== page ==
Dei'ah veDibur - Information & Insight

A Window into the Chareidi World

3 Cheshvan 5764 - October 29, 2003 | Mordecai Plaut, director Published Weekly









Produced and housed by
Shema Yisrael Torah Network
Shema Yisrael Torah Network











Home and Family

Pay Slip
by Rosally Saltsman

I would like to share a pet peeve of mine with you. Now, Sheindel doesn't like me to be negative; she likes me to be positive, but this pet-peeve of mine is one that trips up many people and causes suffering to both the perpetrators (in the form of committing theft, causing pain, and being guilty of not paying workers on time and lying -- sins committed by Noach's generation) and the victims -- in terms of monetary loss, anxiety, loss of trust and being led blindly into making promises that they cannot keep.

Whenever I do a piece of work for someone, or am promised a contribution for something, or someone owes me money and promises to pay and I don't receive payment for the above promise, money owed or debt, this begins a chain reaction of unkept promises, unpaid debts and unhonored commitments. Yes, it's only a small sum and yes, it's only a few days later, but these small sums add up to large amounts that I need to cover and these small delays add up to loss of credibility, honesty and trust between myself and the people whose check I am awaiting, as well as myself and those awaiting my payment.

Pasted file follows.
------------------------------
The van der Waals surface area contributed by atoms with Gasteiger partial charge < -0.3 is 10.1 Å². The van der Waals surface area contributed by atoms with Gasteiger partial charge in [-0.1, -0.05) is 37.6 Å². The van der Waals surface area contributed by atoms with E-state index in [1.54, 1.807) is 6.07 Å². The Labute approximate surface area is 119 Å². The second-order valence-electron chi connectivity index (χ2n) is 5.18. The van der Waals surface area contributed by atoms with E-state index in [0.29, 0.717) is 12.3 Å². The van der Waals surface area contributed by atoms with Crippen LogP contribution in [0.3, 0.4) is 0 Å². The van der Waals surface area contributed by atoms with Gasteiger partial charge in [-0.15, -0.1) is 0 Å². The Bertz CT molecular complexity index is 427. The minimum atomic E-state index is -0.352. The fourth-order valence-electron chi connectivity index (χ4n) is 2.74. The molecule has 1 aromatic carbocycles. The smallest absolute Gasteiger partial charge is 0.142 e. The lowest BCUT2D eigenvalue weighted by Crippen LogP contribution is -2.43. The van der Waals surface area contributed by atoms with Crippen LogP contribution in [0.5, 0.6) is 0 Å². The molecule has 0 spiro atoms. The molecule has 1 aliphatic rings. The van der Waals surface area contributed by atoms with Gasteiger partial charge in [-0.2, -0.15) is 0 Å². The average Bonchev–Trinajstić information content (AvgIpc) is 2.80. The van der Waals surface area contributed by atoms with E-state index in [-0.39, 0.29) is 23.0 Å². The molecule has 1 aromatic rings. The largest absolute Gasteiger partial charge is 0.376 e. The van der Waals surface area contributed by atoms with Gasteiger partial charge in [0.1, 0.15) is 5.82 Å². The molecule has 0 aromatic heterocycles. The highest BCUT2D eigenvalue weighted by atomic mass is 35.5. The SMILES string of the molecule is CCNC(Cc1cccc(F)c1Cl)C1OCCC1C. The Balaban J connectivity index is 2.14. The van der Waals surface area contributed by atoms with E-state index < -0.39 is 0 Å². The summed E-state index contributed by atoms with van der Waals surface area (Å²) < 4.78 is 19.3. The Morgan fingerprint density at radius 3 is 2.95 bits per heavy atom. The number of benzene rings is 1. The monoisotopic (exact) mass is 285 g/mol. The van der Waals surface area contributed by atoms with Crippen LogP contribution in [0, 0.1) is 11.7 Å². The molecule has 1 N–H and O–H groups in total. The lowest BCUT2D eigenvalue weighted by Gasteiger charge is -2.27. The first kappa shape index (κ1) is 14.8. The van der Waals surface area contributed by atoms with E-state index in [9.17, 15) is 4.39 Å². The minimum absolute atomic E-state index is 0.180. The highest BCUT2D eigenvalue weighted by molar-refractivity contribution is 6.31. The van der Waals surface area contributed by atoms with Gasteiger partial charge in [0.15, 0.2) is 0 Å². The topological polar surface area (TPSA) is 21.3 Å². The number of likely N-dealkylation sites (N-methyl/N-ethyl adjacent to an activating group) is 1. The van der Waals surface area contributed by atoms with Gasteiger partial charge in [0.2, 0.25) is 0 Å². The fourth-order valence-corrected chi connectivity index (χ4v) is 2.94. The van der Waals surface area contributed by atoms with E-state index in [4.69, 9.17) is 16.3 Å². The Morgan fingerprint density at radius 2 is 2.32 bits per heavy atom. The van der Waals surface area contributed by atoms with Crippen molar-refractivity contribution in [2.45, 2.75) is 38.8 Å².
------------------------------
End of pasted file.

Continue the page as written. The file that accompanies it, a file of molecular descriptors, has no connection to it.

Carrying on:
Now, to my knowledge, no one reading this paper is guilty of the aforementioned regarding me. (YATED actually pays on schedule, may such employers increase.) But ask yourselves, "Have I been negligent lately in paying a gemach [or returning a borrowed article to a specific gemach], a worker or a pledge?" Have you promised to put a check in the mail to someone and forgotten, or put it off because you didn't have a stamp/check/address or time and money? None of the above are good excuses (well, maybe the last one).

Yes I know, these things happen, but the people they happen to suffer because of it. They wait for the money promised to them and the people whom they promised it to wait in their turn, all the while feeling resentful, worried, helpless, anxious, mistrustful and confused. And this continues in a vicious cycle.

If you can't make the commitment or afford the service, or keep to the payment schedule, then don't commit to it, or say so at the outset. I have the unfortunate habit of believing people when they tell me they'll pay me on time or send me a check. Not everyone is guilty of being lax in this but everyone is going through hard times and we all want to feel, nay, need to feel, that we can rely on others.

It is a terrible sin not to pay people on time, especially if you have misled them, intentionally or not, into believing they will receive payment due when it's due.

If you can't pay someone or -- oops, didn't have a stamp, please be fair and let them know. It is one's personal, ethical, halachic and legal responsibility. In Noach's time, the Flood was brought on because of the sin of gezel and the Midrash tells us that the sums involved were minute.

I sincerely urge everyone to take action NOW to rectify and restitute any unpaid debts, especially the small ones.

Don't wait for a rainy day!


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